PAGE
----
Logo of Phnom Penh Post newspaper Phnom Penh Post - Ex-soldiers replace striking workers

Ex-soldiers replace striking workers

Ex-soldiers replace striking workers

Louk Ta Dambang Kranhoung, great warrior and hero of Battambang, should be able to watch over the city with much greater clarity after these workmen have finished their touch-up job under way last week.

DEMOBILIZED soldiers are being used to take the place of striking workers at one

of Cambodia's top hotels.

The Intercontinental in Phnom Penh has employed three former Royal Cambodian Armed

Forces soldiers as kitchen stewards in an emergency measure during the strike, which

began on April 13.

The soldiers have been recruited from the Retraining Project for Demobilized Soldiers

(RPDS), a new scheme based at the Regent School of Business and funded by the British

Government.

The dispute began in late 2003 when workers demanded that luxury hotels pay them

all of the 10 per cent service charge added to most bills.

And it is understood at least one more of the six major hotels involved in the long

running dispute has contacted RPDS claiming they are "desperate" for staff.

Danny Whitehead of the RPDS refused to rule out supplying more former soldiers to

the embattled hotels, but stated his organization would not set a precedent for providing

strike-breaking labor.

He said: "We have been working with the Intercontinental Hotel over a long period

of time, and we made it very clear the staff we have given them are a short-term

emergency measure.

"We are not strike-breakers. If anyone approached us and asked us to replace

striking workers en masse we would not consider it until the dispute has been formally

and finally resolved."

Funded by the British Government, RPDS is a 12-month course held at the Regent School

of Business on Street 214.

It recruits 50 trainees every six months for two stages of training, each lasting

six months. Soldiers study for an internationally recognized, Australian-government-accredited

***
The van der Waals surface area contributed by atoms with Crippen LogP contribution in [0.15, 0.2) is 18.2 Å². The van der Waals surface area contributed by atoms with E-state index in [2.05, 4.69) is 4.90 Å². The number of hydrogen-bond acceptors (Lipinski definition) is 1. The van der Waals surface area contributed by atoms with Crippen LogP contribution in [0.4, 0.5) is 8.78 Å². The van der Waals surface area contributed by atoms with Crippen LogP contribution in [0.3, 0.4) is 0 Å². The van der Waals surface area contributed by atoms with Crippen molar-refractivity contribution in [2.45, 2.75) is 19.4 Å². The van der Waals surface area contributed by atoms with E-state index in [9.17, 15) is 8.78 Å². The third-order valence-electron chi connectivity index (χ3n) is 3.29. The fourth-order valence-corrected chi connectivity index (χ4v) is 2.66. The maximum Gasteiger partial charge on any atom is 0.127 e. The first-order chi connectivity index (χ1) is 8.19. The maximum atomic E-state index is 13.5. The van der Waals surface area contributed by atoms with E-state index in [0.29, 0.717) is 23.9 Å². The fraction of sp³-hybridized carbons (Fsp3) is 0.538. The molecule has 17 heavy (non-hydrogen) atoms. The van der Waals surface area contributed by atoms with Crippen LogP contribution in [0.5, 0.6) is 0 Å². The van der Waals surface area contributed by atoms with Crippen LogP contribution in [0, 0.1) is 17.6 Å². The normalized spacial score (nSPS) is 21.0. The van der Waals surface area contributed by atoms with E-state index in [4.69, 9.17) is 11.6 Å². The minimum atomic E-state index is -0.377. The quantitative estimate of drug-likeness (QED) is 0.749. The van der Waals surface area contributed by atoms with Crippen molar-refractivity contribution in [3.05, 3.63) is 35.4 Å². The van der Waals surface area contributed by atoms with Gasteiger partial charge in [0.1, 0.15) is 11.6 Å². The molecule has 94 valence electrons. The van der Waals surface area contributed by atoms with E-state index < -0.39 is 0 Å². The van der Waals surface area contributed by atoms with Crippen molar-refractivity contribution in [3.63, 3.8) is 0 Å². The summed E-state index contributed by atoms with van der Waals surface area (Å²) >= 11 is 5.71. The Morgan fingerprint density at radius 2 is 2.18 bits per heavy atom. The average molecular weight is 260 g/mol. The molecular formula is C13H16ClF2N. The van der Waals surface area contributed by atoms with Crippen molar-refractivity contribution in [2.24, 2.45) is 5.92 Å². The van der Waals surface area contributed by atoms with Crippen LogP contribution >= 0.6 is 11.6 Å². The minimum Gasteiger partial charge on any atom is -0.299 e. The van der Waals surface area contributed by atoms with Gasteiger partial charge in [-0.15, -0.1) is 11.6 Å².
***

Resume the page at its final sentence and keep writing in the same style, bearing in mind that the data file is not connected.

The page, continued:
TAFE qualification in hospitality and tourism while also undergoing intensive English

lessons.

In the second block students are placed into full time jobs in the industry while

continuing to study TAFE part time.

Businesses not involved in the dispute who have tak-en on staff include Monivong

Holiday Villa, BB World and the River Star Hotel.

It is still unknown whether staff sacked by the luxury hotels in Siem Reap and Phnom

Penh will be allowed to return to their jobs.

Negotiations took place long into the night on April 21 at the Arbitration Court,

but no agreement could be reached.

The hearing was the 21st time the court has met during the dispute and the two sides

are still a long way from agreement.

Unions continue to demand at least 70 per cent of the money generated by the charge,

while the hotels are unwilling to offer more than 30 per cent. Earlier this year

many dropped the charge altogether after the government ordered them to pay a higher

portion to their staff.

But on Wednesday the subject of the service charge was not even discussed at the

court, with debate centering on the fate of striking staff.

Danny Whitehead.

Of the 2,000 workers who took part in the strike from April 5 to 12, hundreds have

been sacked or suspended.

During a break from Wednesday's hearing Manfred Häger, general manager of the

Sunway Hotel, explained he had been told by the board of directors not to make any

comment to the media.

Contrary to reports in other media, Ly Korm, president of the Cambodian Tourism and

Service Workers Federation, stated he had not relinquished control of the mediation.

It has been reported he relinquished control in this phase so that unions at each

hotel could negotiate individually whether striking workers should be allowed to

return.

But he said: "The Arbitration Council decided to solve the issue of returning

workers participating in the strike separately depending on the dispute situation

in each hotel.

"But I will continue to take a leading role in Arbitration Court negotiations

over the service charge. I have not decided to relinquish control."

Staff at seven luxury hotels are involved in the dispute. Most significantly, the

Grand Hotel in Siem Reap has stopped accepting customers.

Sokha Beach Resort at Sihanoukville does not levy a service charge, but pays its

workers more than the Phnom Penh hotels and charges VAT to customers, said the Sokha

Resorts sales director Christopher Tan.

United States Embassy spokeswoman Heide Bronke said: "We hope the present dispute

will be resolved peacefully within Cambodian standards and Cambodian laws.

"We support workers rights; the right to organize freely without intimidation,

to negotiate in good faith, collective bargaining and the right to strike.

"We support the decision of the Labor Arbitration Court."

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